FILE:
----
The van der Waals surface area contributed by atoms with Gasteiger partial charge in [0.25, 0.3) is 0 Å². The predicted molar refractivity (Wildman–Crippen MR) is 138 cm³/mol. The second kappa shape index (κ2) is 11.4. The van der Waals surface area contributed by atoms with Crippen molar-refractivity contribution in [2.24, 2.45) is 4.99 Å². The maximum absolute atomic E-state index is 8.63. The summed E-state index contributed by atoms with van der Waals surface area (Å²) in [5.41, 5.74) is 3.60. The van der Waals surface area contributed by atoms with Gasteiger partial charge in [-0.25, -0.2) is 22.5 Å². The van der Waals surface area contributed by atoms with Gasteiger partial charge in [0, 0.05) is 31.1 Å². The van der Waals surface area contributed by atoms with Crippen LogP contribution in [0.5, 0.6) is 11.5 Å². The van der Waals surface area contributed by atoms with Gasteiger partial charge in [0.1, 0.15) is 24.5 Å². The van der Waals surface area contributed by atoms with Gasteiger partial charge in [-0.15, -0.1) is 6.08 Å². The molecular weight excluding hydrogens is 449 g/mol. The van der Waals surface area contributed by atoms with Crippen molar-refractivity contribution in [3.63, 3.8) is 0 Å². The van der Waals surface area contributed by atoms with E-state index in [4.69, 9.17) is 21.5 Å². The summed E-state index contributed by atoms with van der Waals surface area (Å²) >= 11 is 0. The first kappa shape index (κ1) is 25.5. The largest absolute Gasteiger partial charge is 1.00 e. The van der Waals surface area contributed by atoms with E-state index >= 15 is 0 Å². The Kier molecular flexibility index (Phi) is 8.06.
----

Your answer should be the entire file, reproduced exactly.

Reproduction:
The van der Waals surface area contributed by atoms with Gasteiger partial charge in [0.25, 0.3) is 0 Å². The predicted molar refractivity (Wildman–Crippen MR) is 138 cm³/mol. The second kappa shape index (κ2) is 11.4. The van der Waals surface area contributed by atoms with Crippen molar-refractivity contribution in [2.24, 2.45) is 4.99 Å². The maximum absolute atomic E-state index is 8.63. The summed E-state index contributed by atoms with van der Waals surface area (Å²) in [5.41, 5.74) is 3.60. The van der Waals surface area contributed by atoms with Gasteiger partial charge in [-0.25, -0.2) is 22.5 Å². The van der Waals surface area contributed by atoms with Gasteiger partial charge in [0, 0.05) is 31.1 Å². The van der Waals surface area contributed by atoms with Crippen LogP contribution in [0.5, 0.6) is 11.5 Å². The van der Waals surface area contributed by atoms with Gasteiger partial charge in [0.1, 0.15) is 24.5 Å². The van der Waals surface area contributed by atoms with Gasteiger partial charge in [-0.15, -0.1) is 6.08 Å². The molecular weight excluding hydrogens is 449 g/mol. The van der Waals surface area contributed by atoms with Crippen molar-refractivity contribution in [3.63, 3.8) is 0 Å². The van der Waals surface area contributed by atoms with E-state index in [4.69, 9.17) is 21.5 Å². The summed E-state index contributed by atoms with van der Waals surface area (Å²) >= 11 is 0. The first kappa shape index (κ1) is 25.5. The largest absolute Gasteiger partial charge is 1.00 e. The van der Waals surface area contributed by atoms with E-state index >= 15 is 0 Å². The Kier molecular flexibility index (Phi) is 8.06.